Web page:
**Note - After my re-read on 3/24/15, have bumped from four to five stars and edited review a little. - updated from 2007 review **
I read the four books in order of sequence, not publication, ending with Hannibal. I'm not sure if it was following them in order or my mood, but I was more enamored this time around. It's turned out to be my favorite in the series. I know this isn't the popular opinion, but I think Harris did a brilliant job wrapping up the series.
The plot is as diabolical as Silence of the Lambs was, this time concentrating more on Clarice and Hannibal’s “relationship.” Hannibal Lecter is explored a lot more through internal dialogue; I learned a about his though process (disturbing as it was). I sat back in awe at his life experiences, his true motivations, and the odd little ‘room in his mind.’ The person inside of me interested in psychology found his detachment methods fascinating. His motivations, while not morally just, were made clearer by seeing it through his point of view. While I’d never agree with his actions, it was still better than being left in the dark. As always, I loved being in Clarices’ head. She’s morally righteous, determined, hard working, loyal and honest; the change she went through nearly stopped my breath.
As mentioned before with the story, I DID lose interest after the beginning to a little after the center. The pacing was even during that time, but the material just didn’t keep my eyes wandering. I'm referring to that stint in Italy, which dulled a little and I wish Harris had spent a little less time in that section.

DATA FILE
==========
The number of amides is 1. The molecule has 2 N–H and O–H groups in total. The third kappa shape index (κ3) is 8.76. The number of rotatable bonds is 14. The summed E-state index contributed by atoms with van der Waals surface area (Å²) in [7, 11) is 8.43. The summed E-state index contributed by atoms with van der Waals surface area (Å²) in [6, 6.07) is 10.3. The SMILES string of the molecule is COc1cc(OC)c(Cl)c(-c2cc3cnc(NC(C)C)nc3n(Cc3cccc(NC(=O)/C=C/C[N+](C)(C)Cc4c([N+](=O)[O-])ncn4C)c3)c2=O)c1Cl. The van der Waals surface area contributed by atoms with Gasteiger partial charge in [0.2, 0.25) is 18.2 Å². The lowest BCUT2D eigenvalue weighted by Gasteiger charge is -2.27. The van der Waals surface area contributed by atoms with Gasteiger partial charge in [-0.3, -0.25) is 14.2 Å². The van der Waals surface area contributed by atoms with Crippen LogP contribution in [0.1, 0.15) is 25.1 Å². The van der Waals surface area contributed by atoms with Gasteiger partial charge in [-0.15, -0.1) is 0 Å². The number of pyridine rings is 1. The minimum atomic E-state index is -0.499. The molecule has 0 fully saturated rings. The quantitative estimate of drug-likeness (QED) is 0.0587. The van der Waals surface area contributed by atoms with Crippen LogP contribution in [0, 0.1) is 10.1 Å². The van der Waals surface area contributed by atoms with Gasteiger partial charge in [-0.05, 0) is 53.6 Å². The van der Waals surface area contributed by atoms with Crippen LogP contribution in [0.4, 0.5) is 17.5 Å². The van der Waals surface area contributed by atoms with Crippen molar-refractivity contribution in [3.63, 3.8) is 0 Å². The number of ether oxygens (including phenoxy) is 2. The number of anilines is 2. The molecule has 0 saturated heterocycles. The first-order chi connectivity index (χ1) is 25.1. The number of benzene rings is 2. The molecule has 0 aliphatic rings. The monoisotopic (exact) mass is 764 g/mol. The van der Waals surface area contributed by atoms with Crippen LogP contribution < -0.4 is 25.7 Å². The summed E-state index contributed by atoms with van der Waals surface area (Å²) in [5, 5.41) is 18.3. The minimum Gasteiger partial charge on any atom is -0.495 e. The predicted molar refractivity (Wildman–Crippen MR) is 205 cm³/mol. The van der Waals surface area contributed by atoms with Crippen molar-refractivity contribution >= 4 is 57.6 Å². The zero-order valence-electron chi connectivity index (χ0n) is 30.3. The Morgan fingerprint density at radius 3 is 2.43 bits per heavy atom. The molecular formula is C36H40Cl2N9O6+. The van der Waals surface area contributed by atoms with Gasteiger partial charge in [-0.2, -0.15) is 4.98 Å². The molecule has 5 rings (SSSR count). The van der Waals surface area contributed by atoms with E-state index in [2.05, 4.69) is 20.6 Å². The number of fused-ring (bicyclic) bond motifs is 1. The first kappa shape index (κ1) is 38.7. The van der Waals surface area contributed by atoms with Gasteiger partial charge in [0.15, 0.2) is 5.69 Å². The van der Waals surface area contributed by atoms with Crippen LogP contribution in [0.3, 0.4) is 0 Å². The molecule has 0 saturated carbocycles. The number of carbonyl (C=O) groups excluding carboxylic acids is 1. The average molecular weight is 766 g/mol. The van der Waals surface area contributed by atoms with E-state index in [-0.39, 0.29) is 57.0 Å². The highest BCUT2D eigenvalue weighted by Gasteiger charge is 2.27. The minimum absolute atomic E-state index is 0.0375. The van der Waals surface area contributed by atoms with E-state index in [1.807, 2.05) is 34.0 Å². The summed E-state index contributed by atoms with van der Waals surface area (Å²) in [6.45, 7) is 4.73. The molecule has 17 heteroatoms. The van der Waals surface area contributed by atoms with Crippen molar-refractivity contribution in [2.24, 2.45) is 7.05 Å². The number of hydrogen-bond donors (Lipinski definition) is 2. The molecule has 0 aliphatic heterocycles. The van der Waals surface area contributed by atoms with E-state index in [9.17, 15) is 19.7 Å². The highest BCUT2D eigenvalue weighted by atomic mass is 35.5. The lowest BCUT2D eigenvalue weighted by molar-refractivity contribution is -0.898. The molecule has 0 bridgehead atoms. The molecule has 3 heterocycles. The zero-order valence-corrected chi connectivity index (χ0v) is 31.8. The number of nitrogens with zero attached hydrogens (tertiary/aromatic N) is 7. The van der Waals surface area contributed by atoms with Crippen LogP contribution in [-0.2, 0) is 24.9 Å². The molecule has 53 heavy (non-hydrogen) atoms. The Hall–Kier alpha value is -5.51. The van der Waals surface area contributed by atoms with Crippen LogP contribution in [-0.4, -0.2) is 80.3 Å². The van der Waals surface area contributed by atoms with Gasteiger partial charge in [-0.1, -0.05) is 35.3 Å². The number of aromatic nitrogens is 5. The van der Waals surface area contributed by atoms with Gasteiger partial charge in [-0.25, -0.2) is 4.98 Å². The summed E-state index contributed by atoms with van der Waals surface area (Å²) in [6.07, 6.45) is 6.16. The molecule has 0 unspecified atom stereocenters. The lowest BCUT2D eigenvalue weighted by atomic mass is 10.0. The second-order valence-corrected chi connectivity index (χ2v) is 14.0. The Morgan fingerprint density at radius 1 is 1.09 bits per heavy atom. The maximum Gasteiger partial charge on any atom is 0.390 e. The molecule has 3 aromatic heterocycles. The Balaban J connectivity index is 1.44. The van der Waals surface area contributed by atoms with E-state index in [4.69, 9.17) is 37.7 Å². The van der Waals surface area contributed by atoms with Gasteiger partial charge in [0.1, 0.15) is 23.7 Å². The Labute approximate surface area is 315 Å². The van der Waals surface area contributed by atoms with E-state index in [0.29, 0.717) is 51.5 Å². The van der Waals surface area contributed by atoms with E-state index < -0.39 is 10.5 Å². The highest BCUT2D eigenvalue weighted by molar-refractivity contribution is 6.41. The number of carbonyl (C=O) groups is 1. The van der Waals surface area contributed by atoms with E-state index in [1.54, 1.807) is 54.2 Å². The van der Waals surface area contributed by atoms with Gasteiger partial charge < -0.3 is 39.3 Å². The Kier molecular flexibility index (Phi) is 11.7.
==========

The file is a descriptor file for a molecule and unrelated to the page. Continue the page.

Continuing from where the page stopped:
Harris’s style, particularly when focusing on Lecter and Sterling, was intense and clever. His wording was sophisticated and drama-filled, sounding disturbing when it should have been. His use of dialogue was realistic, his action scenes well sketched so that the most damage that could be done to my nerves was. His sense of irony with plot really sang through.
The ending of Hannibal is one of the most powerful I’ve ever read. I literally sat back and had to think for over an hour afterward…seriously. Not many books shake me up like that at the end; the last was a few years back by Sidney Sheldon. The novel wrap up was different than it’s cinema relative; don’t go in expected the same thing you see on screen, because it WONT HAPPEN.
I wasn’t sure what emotion was appropriate when I read the finale. Mainly I was disturbed, as well as saddened, but in a strange, strange, strange, place deep inside, I was also pleased. (!) I don’t know what this says about ME, but the bottom line is Harris did his job so well with the last scenes, he almost did it a little ‘too’ well.
It ties into the becoming, that bizarre act of transformation focused on by Jame Gumb, made famous in the series most famous work, Silence of the Lamb. To wrap up the series on that note is genius in its circular resolution. What Clarice revealed about herself, the price she paid as she sought to stop a madman from transforming an innocent woman into his vision of himself is now transferred to the second madman, the one who helped her stop the first.
I couldn’t decide whether I should give it a four or a five rating; because of the middle lagging, I was going to settle on a four, but because of the powerful influence the ending had (it’s hard to impress me on THAT level), I just have to give it a five. It more than made up for its faults.
Read Hannibal and experience the trauma for yourself. This novel doesn’t hesitate to psychologically assault its reader.
“The tragedy is not to die, but to be wasted.”